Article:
A Book Review of Tim Burton’s “The Melancholy Death of Oyster Boy and Other Stories”July 4, 2021
What is there to say about Tim Burton, a man who creates so many weird stories that you wonder which world he lives in? Well there’s plenty of things to say really. We could probably pick at the guy all day. There’s his diversion from film to illustrated stories for instance. To sum it up After I finished reading it I was reminded of post modern art movements that revolve around things like Garbage cans, pencils and other crass and common things.
That is if it had a head on collision with the surrealist movement; so much so that the objects themselves were animated and personified in a weird cross over with real life literotica. A cross over that blurs in its boundaries So its more of a strange narrative car crash than a “Picasso” of ideas and style.
Things like a personified stick and his love for a hot red headed (also very alive) matchstick. Children with heads of brie and other weird things. That’s the sort of thing you find in Tim Burton’s one to two page stories. After all its called “The Melancholy Death of ‘Oyster Boy’ and other Stories.”
It is a good read however. It is well written and well constructed Probably because Tim Burton is in his element of weirdness, and the simplicity of such stories can be hard to mess up. The whole book could be read in a very short space of time. It is a children’s book that contains (or at least written in the style of a children’s book ) a series of stories and anecdotes. The longest story is as the title says about Oyster boy and runs past eight pages. Which will feel long in this book.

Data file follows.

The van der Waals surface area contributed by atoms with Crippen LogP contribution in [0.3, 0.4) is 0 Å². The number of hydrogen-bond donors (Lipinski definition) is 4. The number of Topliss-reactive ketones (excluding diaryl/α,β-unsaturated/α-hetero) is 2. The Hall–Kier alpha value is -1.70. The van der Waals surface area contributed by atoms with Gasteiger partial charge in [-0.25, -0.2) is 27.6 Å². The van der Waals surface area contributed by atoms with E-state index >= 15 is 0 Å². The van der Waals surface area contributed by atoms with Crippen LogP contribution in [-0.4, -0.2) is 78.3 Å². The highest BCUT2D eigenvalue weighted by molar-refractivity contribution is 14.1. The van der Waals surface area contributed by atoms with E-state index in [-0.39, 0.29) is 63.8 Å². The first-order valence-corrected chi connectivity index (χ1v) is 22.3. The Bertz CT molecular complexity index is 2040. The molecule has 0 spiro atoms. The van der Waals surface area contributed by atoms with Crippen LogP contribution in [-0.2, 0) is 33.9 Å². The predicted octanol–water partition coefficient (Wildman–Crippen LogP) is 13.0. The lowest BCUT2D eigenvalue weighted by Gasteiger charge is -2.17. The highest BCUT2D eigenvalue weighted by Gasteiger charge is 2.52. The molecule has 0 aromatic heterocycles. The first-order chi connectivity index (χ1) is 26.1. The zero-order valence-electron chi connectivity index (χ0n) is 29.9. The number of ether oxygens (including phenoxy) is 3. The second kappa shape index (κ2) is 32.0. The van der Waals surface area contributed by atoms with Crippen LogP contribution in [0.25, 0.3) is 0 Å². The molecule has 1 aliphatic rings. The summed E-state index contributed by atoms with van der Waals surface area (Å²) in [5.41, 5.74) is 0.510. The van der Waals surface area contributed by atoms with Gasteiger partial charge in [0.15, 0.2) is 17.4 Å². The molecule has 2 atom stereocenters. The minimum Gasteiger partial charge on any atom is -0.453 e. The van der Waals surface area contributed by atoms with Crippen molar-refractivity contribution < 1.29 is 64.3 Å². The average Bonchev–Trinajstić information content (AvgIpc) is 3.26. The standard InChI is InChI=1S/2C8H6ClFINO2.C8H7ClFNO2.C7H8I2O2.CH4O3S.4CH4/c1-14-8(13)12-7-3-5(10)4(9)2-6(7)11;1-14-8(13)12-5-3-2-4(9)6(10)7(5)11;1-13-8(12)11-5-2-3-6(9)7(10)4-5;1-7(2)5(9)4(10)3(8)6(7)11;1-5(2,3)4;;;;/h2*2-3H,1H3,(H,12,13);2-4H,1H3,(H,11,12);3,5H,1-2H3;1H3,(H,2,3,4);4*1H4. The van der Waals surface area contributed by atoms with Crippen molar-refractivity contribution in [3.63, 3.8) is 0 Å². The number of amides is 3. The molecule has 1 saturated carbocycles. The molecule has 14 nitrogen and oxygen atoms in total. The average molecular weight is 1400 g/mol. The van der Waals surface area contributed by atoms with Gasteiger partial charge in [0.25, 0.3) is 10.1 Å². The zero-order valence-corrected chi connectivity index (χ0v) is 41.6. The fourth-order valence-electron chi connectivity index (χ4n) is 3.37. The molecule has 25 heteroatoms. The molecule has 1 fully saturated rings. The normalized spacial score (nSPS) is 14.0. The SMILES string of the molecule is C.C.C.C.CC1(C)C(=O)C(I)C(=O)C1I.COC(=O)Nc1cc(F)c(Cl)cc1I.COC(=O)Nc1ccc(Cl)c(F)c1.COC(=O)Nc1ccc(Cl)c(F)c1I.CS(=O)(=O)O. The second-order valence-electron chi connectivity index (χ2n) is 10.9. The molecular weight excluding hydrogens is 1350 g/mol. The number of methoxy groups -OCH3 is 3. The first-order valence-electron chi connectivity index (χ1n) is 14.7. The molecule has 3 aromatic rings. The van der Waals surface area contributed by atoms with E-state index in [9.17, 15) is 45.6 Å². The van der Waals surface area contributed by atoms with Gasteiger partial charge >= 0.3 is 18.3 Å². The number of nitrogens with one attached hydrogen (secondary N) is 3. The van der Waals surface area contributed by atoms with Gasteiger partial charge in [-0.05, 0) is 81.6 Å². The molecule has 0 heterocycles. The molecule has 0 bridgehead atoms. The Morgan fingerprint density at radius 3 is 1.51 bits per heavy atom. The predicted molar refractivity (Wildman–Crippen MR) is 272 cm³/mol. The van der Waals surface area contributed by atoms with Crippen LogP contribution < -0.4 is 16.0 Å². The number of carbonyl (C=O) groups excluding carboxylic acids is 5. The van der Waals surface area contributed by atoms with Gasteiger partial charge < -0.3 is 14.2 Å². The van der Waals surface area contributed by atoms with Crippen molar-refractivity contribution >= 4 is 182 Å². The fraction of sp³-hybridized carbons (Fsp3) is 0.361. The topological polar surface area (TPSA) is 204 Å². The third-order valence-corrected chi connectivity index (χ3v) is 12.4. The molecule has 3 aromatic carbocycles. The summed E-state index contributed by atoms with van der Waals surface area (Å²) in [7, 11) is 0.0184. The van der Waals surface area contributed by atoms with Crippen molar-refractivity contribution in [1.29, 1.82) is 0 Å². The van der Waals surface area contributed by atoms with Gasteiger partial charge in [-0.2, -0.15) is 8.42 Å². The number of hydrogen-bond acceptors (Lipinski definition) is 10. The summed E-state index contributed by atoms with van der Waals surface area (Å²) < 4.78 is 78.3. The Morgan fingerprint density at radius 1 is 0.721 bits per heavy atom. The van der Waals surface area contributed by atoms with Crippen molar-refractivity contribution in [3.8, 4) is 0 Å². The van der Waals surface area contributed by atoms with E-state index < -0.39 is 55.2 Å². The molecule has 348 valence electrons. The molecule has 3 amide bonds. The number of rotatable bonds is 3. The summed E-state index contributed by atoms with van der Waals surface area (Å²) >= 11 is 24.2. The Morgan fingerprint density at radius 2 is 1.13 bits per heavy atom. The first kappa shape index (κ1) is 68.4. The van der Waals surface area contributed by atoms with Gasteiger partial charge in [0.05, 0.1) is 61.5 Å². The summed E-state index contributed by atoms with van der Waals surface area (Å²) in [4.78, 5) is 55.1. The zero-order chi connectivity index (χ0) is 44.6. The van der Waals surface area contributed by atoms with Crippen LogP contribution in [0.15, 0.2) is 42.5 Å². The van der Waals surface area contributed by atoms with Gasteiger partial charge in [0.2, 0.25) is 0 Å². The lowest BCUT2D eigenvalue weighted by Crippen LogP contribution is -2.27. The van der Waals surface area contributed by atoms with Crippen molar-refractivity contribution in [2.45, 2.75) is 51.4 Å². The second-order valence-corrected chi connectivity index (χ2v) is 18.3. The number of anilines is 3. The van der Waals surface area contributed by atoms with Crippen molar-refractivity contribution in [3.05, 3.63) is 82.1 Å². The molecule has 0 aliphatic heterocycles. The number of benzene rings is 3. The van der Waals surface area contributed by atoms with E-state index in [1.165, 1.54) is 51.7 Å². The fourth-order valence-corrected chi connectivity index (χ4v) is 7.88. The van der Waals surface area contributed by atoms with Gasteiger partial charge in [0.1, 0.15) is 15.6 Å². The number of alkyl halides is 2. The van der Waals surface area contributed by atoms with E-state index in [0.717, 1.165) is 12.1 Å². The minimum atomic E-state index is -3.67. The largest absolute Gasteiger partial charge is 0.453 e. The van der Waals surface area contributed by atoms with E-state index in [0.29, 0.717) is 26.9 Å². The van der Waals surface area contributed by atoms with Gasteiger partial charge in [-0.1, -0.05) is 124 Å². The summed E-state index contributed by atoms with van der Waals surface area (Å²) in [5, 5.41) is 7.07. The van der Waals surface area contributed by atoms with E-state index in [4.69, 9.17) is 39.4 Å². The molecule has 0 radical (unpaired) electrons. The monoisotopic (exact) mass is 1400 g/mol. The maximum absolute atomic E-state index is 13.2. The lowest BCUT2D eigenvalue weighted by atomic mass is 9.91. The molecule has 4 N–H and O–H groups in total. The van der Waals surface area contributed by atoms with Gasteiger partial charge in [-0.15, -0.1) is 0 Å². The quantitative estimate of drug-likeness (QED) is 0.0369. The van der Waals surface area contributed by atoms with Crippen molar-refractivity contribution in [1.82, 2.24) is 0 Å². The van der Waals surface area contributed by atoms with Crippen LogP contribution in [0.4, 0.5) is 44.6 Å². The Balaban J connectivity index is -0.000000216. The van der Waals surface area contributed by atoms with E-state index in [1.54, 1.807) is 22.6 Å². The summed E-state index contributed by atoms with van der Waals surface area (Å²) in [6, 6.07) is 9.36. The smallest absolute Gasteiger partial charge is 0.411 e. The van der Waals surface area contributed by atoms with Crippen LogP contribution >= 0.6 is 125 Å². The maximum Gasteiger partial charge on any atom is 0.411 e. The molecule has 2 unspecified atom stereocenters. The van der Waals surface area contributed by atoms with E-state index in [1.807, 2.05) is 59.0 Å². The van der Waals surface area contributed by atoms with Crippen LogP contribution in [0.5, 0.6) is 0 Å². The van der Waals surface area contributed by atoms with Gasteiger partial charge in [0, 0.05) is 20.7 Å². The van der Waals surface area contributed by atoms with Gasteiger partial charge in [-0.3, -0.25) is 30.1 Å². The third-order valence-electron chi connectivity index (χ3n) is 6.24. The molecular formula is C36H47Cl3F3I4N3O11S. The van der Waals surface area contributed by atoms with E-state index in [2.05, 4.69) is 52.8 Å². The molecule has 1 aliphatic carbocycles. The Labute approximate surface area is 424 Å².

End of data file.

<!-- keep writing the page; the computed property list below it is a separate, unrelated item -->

The illustration does deserve some attention Though. because it is rough, simple and upon first glance you might feel ripped of. But it is all part of the style. That’s how Tim Burton draws and that’s how it is meant to look. Just look at some of his earlier film concept art, and you will see the same thing.
Those rough lines and harsh to vivid shading might appear in-expert, but they highly emphasize the black tone and the child like nature of these stories. After all they are children’s stories about children. They just also happen to be about horrible misfortune, murders, apathy, terrible ends, misanthropes and a – dash of sex – or at least a relevance to actual sex.
Yes the bedrock themes are often grisly and dark. Because there is an overlying perversity in not all but most of the stories. A perversity Which is greatly strengthened by the fact it’s in the style of a children’s author. An author who’s probably once removed from Edward Gorey and not too distantly related to Roahl Dahl.
Also there is an Anarchy of morality that isn’t clear cut. It isn’t so much black, white and grey but Just sharp grey with hard dark black. Any “white” or colour in the book just accentuates no justification for it. Whats right or morally balanced isn’t really addressed here. This can leave you feeling a little lost.
And then there’s the obvious problem with audience. It’s style is very child like but completely in-appropriate for children. Its themes are perfect for adults accept its style isn’t. The only one its appropriate for are kids above the age of 14 years.
So to finish if your a big kid (the kind that enjoyed the morbid part of life) Well your probably already a Tim Burton fan and would like this book. But it’s not really a lasting book to re-read. Expect a book that’s good in small doses The tales are brief and each is a small injection of black humour and shock that is enough to give you a sufficiently enjoyable morbid daze. (no it isn’t like drug use)